Jump to content
Sign in to follow this  
Tyler

Tomorrowland (was 1952)

Recommended Posts

Deadline:

Brad Bird has been set to direct 1952, a script that Disney paid former Lost producer Damon Lindelof last year to write. The film, which Lindelof is writing with Jeff Jensen, is a closely guarded secret at Disney, but it’s a big scale tent pole film. I’m not sure if it’s a reference to the year, or a Lost reference. But it has multi-platform aspirations, and the studio hopes it will be the next film directed by Bird, who made the leap from animation to live action feature directing with the blockbuster Mission: Impossible–Ghost Protocol.

Not sure what this means for 1906, the San Francisco earthquake movie that Bird has been attached to for four years. IMDB says it's still in pre-production.

Edited by Tyler

It's the side effects that save us.
--The National, "Graceless"
Twitter Blog

Share this post


Link to post
Share on other sites

There is almost a joke there about Bird working his way back from 1952 to 1906 by making a film in each decade, all nine years apart. But the math misses by one year, darn it.


“I write because I don’t know what I think until I read what I say.” — Flannery O'Connor

Writing at the new Decent Films | Follow me on Twitter and Facebook

Share this post


Link to post
Share on other sites

Nuts, since that would have been a good joke! They would have had to change the title to 1952-Down. :P


That's just how eye roll.

Share this post


Link to post
Share on other sites

Details Emerge on Mysterious Damon Lindelof–Brad Bird Project

Correction by Claude Brodesser-Akner: Apparently I misunderstood my source for this story, who contacted me after it was posted to clarify that while it is true that 1952 is very much in the spirit of Close Encounters (and centers around a Roy Neary-like protagonist), it is not in fact about an alien encounter. . . .

While our sources maintain that the film is not set in 1952, there is an intriguing backstory to the title. We hear that last spring, when Lindelof had a meeting to discuss the project with Disney’s head of production, Sean Bailey, the Disney exec arranged for Lindelof to be given access to one of the studios odder curiosities: a banker’s box of files and documents that had been left moldering in Walt Disney’s personal development lab, WED Enterprises, which later became the studio’s vaunted Imagineering department. The box was originally labeled with the title of the studio’s 1965 comedy That Darn Cat!, which had been crossed out and in its place was written “1952.” . . .

Vulture, New York, October 17


"Sympathy must precede belligerence. First I must understand the other, as it were, from the inside; then I can critique it from the outside. So many people skip right to the latter." -- Steven D. Greydanus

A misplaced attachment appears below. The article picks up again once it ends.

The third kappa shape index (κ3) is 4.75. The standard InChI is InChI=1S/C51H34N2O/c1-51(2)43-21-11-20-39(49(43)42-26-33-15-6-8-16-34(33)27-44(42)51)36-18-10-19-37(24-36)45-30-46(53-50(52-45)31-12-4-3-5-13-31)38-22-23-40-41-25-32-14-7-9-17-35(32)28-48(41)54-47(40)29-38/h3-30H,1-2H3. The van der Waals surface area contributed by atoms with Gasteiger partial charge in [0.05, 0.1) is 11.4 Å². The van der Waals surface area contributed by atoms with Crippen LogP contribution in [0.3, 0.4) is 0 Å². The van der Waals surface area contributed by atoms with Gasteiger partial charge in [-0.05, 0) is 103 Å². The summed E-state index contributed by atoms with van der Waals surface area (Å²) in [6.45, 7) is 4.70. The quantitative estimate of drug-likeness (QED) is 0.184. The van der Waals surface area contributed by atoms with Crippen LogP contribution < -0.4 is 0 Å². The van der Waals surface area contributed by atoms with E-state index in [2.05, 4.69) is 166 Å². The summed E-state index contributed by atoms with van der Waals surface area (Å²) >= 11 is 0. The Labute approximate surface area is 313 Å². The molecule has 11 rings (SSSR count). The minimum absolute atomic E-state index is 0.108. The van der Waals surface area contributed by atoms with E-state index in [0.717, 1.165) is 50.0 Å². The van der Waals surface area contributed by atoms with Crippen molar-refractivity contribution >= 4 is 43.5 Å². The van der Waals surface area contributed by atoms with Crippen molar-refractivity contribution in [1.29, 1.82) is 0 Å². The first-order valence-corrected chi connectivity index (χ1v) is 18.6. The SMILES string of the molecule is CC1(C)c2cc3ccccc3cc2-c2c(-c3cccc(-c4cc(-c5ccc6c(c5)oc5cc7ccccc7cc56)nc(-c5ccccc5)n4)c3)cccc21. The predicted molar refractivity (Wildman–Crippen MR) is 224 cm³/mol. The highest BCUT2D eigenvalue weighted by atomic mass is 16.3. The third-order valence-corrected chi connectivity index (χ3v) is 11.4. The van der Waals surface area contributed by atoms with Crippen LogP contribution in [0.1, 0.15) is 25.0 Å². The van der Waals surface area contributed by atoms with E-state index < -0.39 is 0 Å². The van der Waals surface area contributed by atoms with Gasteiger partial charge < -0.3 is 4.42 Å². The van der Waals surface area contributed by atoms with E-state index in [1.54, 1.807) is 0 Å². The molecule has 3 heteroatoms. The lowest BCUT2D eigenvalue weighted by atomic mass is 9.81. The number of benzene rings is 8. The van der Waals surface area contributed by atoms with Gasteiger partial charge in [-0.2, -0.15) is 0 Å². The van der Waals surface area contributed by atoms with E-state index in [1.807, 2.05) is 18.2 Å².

Now blogging at Patheos.com. I can also still be found at Facebook, Twitter and Flickr. See also my film journal.

Share this post


Link to post
Share on other sites

Starring ... George Clooney?

This may not be as big a risk as hiring Taylor Kitsch, but, still, Clooney's not exactly a big box-office draw. Apart from the Ocean's ensemble trilogy, he has starred in only two other films that grossed over $100 million in North America, both of which came out over a decade ago: 2000's The Perfect Storm and 1997's Batman & Robin, the latter of which remains the lowest-grossing live-action Batman movie since the '60s. And he's made only two other films that scored over $60.7 million, namely 2009's Up in the Air and 2011's The Descendants, both of which climbed over $80 million partly because they had serious Oscar buzz.

In fact, when you look at the *worldwide* grosses, the best he's ever done outside of an ensemble film, a Batman movie, The Perfect Storm or the aforementioned Oscar-buzz movies is $120.2 million. *Worldwide*.


"Sympathy must precede belligerence. First I must understand the other, as it were, from the inside; then I can critique it from the outside. So many people skip right to the latter." -- Steven D. Greydanus
Now blogging at Patheos.com. I can also still be found at Facebook, Twitter and Flickr. See also my film journal.

Share this post


Link to post
Share on other sites

Retitled, according to an update I just received via email:

Disney’s 1952 Officially Titled Tomorrowland

The Walt Disney Studios has announced that its live-action release previously known as 1952 will be titled Tomorrowland. The film will be released domestically on December 19, 2014. George Clooney (The Descendants) is set to star.

Tomorrowland is written by Damon Lindelof and Brad Bird from a concept by Lindelof and Jeff Jensen. Lindelof (Star Trek, Lost, Prometheus) will produce and Bird (The Incredibles, Mission: Impossible – Ghost Protocol) will produce and direct.


P.S.  I COULD BE WRONG.

 

Takin' 'er easy for all you sinners at lookingcloser.org. Also abiding at Facebook and Twitter.

 

Share this post


Link to post
Share on other sites

Via PTC on Facebook: Is Brad Bird's "Tomorrowland" movie about that "UFOs are real" TV show which Walt Disney Productions almost made back in the 1950s? (Long headlines are long.)

So let's review those clues again. We have a picture of Walt Disney meeting with a senior U.S. military official. We have a blue book. We have a science fiction magazine entitled "Amazing Stories." And we have a mystery box with a "1952" label stuck on its side that's filled with photographs & recordings from the late 1940s / early 1950s.